Leon S. Kennedy is back, and he's better then ever in Resident Evil for the Wii. Fans should remember Leon from Resident Evil 2 as the rookie cop who found himself among the chaos of the T-virus outbreak in Raccoon City on his first day on the police force. Resident Evil 4 takes place six years after the disaster of Raccoon City. During that time, Leon has had special government training, making him quite the one-man-army. His newest assignment takes him far away from the United States to a remote location in Europe to search for the president's missing daughter.
Previous installments of the Resident Evil franchise have focused on exploration, conservation of ammo, and survival. Resident Evil 4 breaks away from the traditional Resident Evil format, and emphasizes the action. Ammunition is definitely more plentiful, and Leon is forced to fight huge hordes of enemies in wide open areas, a definite switch from prior entries in the series. The game is rather linear as well: after the player clears an area, there's no going back. Resident Evil 4 also breaks from tradition by not having the fixed camera angles that would constantly change as you move; instead, the camera is fixed behind Leon so you are getting a constant view of things over Leon's shoulder as you play.
The controls for this game have definitely been perfected with the Wii version. Players will use the nunchuck controller to make Leon walk or run, and the Wii remote to aim and shoot at targets. It is very smooth and easy to handle, and the Wii remote allows for quicker and more precise aiming that just isn't as easy to accomplish with regular GameCube or PlayStation2 analog controls. Another neat feature is Leon's knife: a simple swing of the Wii remote will make Leon pull out his knife and perform a quick slash at whatever target is nearest in sight; alternatively, the player can hold down the C button to keep the knife at the ready, and press A to slash at their convenience. Another fun feature is the context sensitive controls during cinematic scenes. Don't think you can nap during a cut scene because you will be required to press the right buttons and shake the Wii-mote in order to keep Leon alive.
Resident Evil 4 has a wide variety of weapons to play with, but contrary to previous Resident Evil's , there is no universal storage container to keep all the items in when they're not in use. Leon can only take with him what he can carry in his attaché case which is based on a grid system -- each item takes up a set amount of squares on the grid. Larger attaché cases, new weapons, and tune-ups for those weapons may be purchased via a weapons merchant if you have enough pesetas, which are dropped by enemies, or gained by selling treasure.
The graphics for this game are stunning; the environments are very realistic and creepy. The character models for Leon and all the other characters are also quite well done and animated, and thus look very true to life. For example, Leon's hair will move slightly when he turns from side to side. Small details like this make the game all the more impressive.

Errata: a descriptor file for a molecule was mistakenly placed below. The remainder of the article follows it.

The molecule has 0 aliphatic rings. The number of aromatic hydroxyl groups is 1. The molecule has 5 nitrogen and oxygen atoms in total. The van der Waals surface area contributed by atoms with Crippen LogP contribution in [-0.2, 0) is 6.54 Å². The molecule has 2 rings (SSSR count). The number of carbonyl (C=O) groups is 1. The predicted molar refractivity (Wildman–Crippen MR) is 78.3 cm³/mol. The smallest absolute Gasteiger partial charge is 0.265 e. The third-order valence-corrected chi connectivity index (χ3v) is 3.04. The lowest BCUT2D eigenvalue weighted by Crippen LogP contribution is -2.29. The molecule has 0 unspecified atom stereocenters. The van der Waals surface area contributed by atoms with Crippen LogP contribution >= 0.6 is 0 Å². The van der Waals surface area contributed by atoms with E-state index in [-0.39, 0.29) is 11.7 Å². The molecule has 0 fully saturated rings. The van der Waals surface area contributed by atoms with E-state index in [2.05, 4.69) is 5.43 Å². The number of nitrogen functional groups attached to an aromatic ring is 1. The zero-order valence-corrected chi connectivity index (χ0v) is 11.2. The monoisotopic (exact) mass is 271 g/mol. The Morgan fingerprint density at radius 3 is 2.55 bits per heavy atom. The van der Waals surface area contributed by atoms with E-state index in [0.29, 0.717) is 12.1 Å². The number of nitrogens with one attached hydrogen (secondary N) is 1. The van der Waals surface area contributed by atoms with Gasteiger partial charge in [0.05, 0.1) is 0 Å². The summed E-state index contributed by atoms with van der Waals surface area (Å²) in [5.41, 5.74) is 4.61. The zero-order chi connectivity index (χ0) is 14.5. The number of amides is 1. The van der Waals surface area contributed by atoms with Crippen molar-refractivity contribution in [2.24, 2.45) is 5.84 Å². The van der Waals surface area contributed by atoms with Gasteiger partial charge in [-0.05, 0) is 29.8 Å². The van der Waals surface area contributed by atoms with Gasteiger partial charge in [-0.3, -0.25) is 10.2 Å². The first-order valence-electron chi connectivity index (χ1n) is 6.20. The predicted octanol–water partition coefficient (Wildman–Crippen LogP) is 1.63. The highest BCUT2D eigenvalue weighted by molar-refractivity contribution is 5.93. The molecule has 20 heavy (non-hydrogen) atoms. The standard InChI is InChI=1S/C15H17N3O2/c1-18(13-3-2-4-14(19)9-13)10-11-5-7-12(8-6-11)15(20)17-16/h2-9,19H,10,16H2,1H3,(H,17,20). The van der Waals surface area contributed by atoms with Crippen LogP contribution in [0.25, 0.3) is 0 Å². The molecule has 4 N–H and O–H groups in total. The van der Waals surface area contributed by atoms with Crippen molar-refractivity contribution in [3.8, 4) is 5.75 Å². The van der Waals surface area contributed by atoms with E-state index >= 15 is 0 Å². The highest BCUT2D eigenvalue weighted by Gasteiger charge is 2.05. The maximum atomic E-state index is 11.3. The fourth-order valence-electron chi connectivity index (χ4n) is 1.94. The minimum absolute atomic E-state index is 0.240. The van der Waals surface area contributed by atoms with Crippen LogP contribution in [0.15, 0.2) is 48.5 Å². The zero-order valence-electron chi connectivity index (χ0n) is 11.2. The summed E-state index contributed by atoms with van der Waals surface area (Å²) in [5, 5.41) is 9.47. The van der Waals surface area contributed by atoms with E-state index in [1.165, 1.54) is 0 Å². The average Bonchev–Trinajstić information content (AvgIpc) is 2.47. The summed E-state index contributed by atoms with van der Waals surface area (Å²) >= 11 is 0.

The audio is a huge contributor to the atmosphere of the game. All of the music -- or lack thereof -- sets the mood for each particular area. When Leon is spotted by an enemy, or when there is a lot of action going on, the music gets intense, and it makes the gameplay all the more exciting and scary. When nothing in particular is happening, there won't be any music playing. The music during the action sequences isn't overly powerful, and it doesn't take away from the game; rather, it helps to put the player into the right mood for the situation.
The sound effects are also subtle, yet they are a huge contributor to the overall feel of the game. One example is while reloading one of the various weapons, the sound of the gun reloading comes out of the Wii-mote speaker, letting the player feel like they are actually holding and reloading a gun. The voice acting in this game is also top notch, and the voice actors they chose for each character -- enemy and ally alike -- were quite well chosen. On top of that, to add to the creepy atmosphere of being in a scary foreign country, all of the enemies speak Spanish; unless the player speaks Spanish, they will not know what the enemies are saying, though their body language will usually say enough that the player will get the gist of it.
The game has a very steady learning curve: once the player has everything figured out, the enemies and challenges become steadily harder, but not so hard as to make it too difficult to beat. It is also never too easy; thus, it has a perfect balance which makes the game all the more fun. Throughout the game, Leon will receive helpful hints from Hunnigan (the mission support), and other characters will provide clues if the player gets stuck. Akin to previous Resident Evil games there are random files, journals, and helpful notes that provide hints and progress the story along as well.
This game is definitely worth picking up, whether you're an old fan of the franchise, or just a casual gamer looking for something new to play. The Wii version of Resident Evil 4 could definitely be called the "ultimate version" of this game just for the superior controls the Wii remote provides. Sadly, the Wii version doesn't provide anything new as far as extras or side missions that hasn't already been available. If you already own the GameCube and PlayStation2 versions then it might not be worth it to shell out the extra $30 for this game.
Final Verdict - 10/10
If you have only played the GameCube version, then you'll be delighted to hear that the Wii edition has all the extras that were only previously available in the PlayStation2 release. These extras, combined with the excellent graphics of the GameCube version and the superior Wii control scheme, makes the latest incarnation of the Resident Evil series definitely worth the purchase.